Just like in humans, when animals eat, plaque sticks to their teeth and can build up into tartar if not brushed away regularly.
This can lead to infections in the mouth, periodontal disease, tooth decay, and even loose or missing teeth. That's why regular dental care is essential to preventing pain or disease in the gums.
- How can I tell if my pet has oral hygiene issues?
Did you know behavior may be an indication of oral health problems? If your pet is experiencing dental problems, they drool excessively (and the drool may contain pus or blood), or you may notice them pawing at their mouth or teeth. They may also yawn excessively, grind their teeth, or stop grooming sufficiently.
Other signs of oral health issues can include bad breath, swollen gums, and discoloration of your companion's teeth. Some pets may even suffer from pain and discomfort that keeps them from eating properly. Read more about the symptom of oral health issues to the left under Pet Teeth Cleaning & Exams.
- What long-term problems can poor oral health potentially cause in my pet?
Besides causing problems ranging from cavities and bad breath to severe periodontal disease, oral health issues and conditions can lead to disease in the liver, kidney, heart, and other areas throughout your pet's body.
Cysts or tumors may develop. Your pet may also not feel well in general (if you've ever had a toothache, you know how it can affect your mood!). In addition, diseases related to oral health conditions can shorten the lifespan of your pet and cause significant pain.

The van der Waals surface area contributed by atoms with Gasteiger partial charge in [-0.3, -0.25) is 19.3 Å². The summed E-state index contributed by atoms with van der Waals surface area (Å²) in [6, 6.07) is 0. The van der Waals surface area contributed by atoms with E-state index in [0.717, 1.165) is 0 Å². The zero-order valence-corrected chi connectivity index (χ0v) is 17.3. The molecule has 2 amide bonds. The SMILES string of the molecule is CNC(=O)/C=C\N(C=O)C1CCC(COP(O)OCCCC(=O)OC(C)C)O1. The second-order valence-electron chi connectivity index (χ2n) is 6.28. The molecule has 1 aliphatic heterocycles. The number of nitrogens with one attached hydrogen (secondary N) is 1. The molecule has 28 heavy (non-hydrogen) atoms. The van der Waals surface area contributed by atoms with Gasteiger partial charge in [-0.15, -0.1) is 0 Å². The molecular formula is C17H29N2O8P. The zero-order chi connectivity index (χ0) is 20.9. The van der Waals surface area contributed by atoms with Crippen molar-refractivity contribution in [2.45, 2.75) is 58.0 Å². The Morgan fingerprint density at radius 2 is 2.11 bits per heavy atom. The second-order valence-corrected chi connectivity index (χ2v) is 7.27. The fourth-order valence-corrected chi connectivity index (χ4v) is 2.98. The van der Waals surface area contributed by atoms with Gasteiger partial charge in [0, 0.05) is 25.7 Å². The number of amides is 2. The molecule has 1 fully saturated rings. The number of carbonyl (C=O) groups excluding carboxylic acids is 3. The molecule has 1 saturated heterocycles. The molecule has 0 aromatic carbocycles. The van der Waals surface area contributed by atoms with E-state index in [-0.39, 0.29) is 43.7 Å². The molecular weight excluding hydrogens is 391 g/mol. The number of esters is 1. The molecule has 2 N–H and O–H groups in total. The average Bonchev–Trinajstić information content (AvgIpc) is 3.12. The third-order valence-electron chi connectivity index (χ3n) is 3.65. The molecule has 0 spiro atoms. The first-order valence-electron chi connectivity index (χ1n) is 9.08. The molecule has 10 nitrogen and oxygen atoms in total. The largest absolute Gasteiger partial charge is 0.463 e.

This is why regular dental care is so essential to animals' physical health and wellbeing.
- What happens during a pet teeth cleaning appointment?
During your pet’s regular oral exam, the vet will examine his or her mouth and look for oral health conditions or any symptoms needing treatment.
The vet will clean tartar and other debris from your cat's or dog's teeth. If cavities, gingivitis, or other conditions need to be addressed, the vet will explain these to you and provide advice on which actions you should take.
In some cases, surgery will be needed to treat serious conditions. Your pet will be provided with anesthesia before their dental procedure to ensure they are comfortable and do not experience any pain. However, special care will be needed post-surgery.
If you notice any of these symptoms, schedule a dental appointment with us.
- What should I do at home to keep my pet’s teeth clean between dental appointments?
At home, you should brush your pet's teeth on a regular basis and give them dental chew toys. These will help eliminate plaque.
Do not allow them to chew on things that will damage their teeth, such as bones, toys or objects that are too hard. Always contact your vet with any questions or concerns regarding your pet's oral health.
Veterinary Dentistry: Anesthesia & Your Pet's Oral Health
Cats and dogs do not understand what is going on during dental procedures, and will often react to dental procedures by struggling or biting.
Similar to the anesthesia provided to anxious or nervous patients by dentists, our Spinnaker Veterinary Clinic vets provide pets with anesthesia before performing any dental procedures. This places less stress on the animals and can allow to veterinary dentist to x-ray their mouths as needed.